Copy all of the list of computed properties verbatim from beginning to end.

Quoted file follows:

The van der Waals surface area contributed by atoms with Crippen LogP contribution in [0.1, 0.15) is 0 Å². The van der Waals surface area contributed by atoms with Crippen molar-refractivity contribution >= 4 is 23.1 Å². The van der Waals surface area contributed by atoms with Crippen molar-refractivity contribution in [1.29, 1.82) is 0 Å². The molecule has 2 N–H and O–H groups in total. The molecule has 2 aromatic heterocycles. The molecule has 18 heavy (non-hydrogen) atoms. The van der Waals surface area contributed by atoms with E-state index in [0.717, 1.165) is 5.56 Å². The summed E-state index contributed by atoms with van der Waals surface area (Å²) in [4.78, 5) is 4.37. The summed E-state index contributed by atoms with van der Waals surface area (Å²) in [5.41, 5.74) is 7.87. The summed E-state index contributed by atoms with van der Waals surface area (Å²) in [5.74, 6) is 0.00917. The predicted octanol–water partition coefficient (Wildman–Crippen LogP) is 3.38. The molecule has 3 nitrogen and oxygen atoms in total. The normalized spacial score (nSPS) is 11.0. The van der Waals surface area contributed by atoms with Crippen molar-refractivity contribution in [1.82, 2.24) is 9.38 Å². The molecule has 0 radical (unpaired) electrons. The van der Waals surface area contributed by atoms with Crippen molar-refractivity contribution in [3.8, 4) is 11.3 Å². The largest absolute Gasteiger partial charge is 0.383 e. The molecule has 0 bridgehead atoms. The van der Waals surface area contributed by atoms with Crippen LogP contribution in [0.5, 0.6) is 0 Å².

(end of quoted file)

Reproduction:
The van der Waals surface area contributed by atoms with Crippen LogP contribution in [0.1, 0.15) is 0 Å². The van der Waals surface area contributed by atoms with Crippen molar-refractivity contribution >= 4 is 23.1 Å². The van der Waals surface area contributed by atoms with Crippen molar-refractivity contribution in [1.29, 1.82) is 0 Å². The molecule has 2 N–H and O–H groups in total. The molecule has 2 aromatic heterocycles. The molecule has 18 heavy (non-hydrogen) atoms. The van der Waals surface area contributed by atoms with E-state index in [0.717, 1.165) is 5.56 Å². The summed E-state index contributed by atoms with van der Waals surface area (Å²) in [4.78, 5) is 4.37. The summed E-state index contributed by atoms with van der Waals surface area (Å²) in [5.41, 5.74) is 7.87. The summed E-state index contributed by atoms with van der Waals surface area (Å²) in [5.74, 6) is 0.00917. The predicted octanol–water partition coefficient (Wildman–Crippen LogP) is 3.38. The molecule has 3 nitrogen and oxygen atoms in total. The normalized spacial score (nSPS) is 11.0. The van der Waals surface area contributed by atoms with Crippen molar-refractivity contribution in [1.82, 2.24) is 9.38 Å². The molecule has 0 radical (unpaired) electrons. The van der Waals surface area contributed by atoms with Crippen molar-refractivity contribution in [3.8, 4) is 11.3 Å². The largest absolute Gasteiger partial charge is 0.383 e. The molecule has 0 bridgehead atoms. The van der Waals surface area contributed by atoms with Crippen LogP contribution in [0.5, 0.6) is 0 Å².